Babies get excited with items that float. Warner says, "As your baby begins to understand how the world works, you can help her begin to classify items according to similar properties. At this age she'll think these differences and similarities are magical, but soon she'll learn they can all be explained scientifically." Here are some suggestions:
Games and Activites
Ice Is Nice: Ice is a new toy. Freeze water in different kinds of containers to make a variety of ice shapes. Then sit your little one on the floor with a plastic basin in front of her. Unmold the ice and place the shapes into the basin. Encourage your child to play with the ice shapes. Wearing gloves or mittens will protect your child's hands from the extreme cold. As a variation, place these ice shapes into water and see what happens.
Recycle Foam Produce Trays: Entice your baby or toddler with a new water toy. Cut shapes—squares, circles, and triangles—from clean foam produce trays. Place these shapes in a basin of water and invite your little one to play with them. She can dunk them underwater and watch the shapes float to the surface. Any type of water play is an excellent cause and effect activity and will fascinate your youngster as she plays.
Do You Know Which Ball Keeps Popping Up? Add ping-pong balls for lots of fun. Your child can try to keep the balls under the water—but they always "pop" up! For added fun, draw faces on the balls using a waterproof marker. Give your baby a few toys that will sink—see which ones he reaches for and which bring a little giggle of laughter.
Baby Bathes: Let your baby give the bath for once! Playing with dolls helps young children imitate adult actions, which is an important way that they learn. Show your little one how to bathe a plastic baby doll the same way you bathe her. And what about doing the dishes? Young children love to do big people things. Bring out the plastic dishes and let your toddler enjoy dishwashing. Provide her with washcloths, sponges, and towels as cleaning tools and for drying.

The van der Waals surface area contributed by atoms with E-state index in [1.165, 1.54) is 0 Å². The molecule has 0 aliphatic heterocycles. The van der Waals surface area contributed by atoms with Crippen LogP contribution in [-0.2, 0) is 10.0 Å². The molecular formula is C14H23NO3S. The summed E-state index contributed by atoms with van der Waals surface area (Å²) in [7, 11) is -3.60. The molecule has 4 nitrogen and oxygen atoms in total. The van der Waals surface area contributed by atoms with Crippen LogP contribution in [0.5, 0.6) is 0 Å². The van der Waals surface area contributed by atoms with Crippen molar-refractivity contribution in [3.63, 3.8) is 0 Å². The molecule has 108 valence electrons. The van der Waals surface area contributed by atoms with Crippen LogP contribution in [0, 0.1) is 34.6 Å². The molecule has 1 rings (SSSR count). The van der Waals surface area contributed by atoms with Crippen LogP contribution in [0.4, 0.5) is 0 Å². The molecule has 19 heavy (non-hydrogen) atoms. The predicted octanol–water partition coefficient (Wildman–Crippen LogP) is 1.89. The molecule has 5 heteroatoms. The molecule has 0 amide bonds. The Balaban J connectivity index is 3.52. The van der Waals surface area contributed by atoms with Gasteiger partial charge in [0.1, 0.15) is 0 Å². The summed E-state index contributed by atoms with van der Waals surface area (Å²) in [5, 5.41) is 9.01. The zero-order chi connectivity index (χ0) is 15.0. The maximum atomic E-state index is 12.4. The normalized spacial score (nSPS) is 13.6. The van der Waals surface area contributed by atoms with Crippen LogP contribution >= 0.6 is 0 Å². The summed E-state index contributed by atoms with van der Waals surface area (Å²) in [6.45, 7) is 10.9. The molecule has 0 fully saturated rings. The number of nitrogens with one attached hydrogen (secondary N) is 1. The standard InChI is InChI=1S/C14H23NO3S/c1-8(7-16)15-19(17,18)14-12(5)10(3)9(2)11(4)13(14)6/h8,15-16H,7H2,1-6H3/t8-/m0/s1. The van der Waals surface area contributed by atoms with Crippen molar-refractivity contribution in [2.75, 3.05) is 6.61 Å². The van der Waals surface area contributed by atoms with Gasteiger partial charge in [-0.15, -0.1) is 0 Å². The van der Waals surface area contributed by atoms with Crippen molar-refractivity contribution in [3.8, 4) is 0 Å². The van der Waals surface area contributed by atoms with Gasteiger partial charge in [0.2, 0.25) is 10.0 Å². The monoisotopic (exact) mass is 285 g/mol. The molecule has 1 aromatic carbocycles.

Just a Little Squirt: To increase your baby's finger dexterity, bring out squirt bottles. Squeezing bottles of water offers a fun play experience. The drawback is guiding your child to squeeze the water into the basin (for the safest results, water squeeze play may be best outdoors). And don't forget little ones love to "paint" with water. Give your child a paintbrush and basin of water to paint the pavement, fence, and outdoor furniture.
So, don't be afraid of water play—at times you may get wet, but just think how this tool can increase your child's living-learning experiences and there is no right or wrong way to do it. And for parents, there is no scrubbing afterwards to get off messy paints and crayon marks!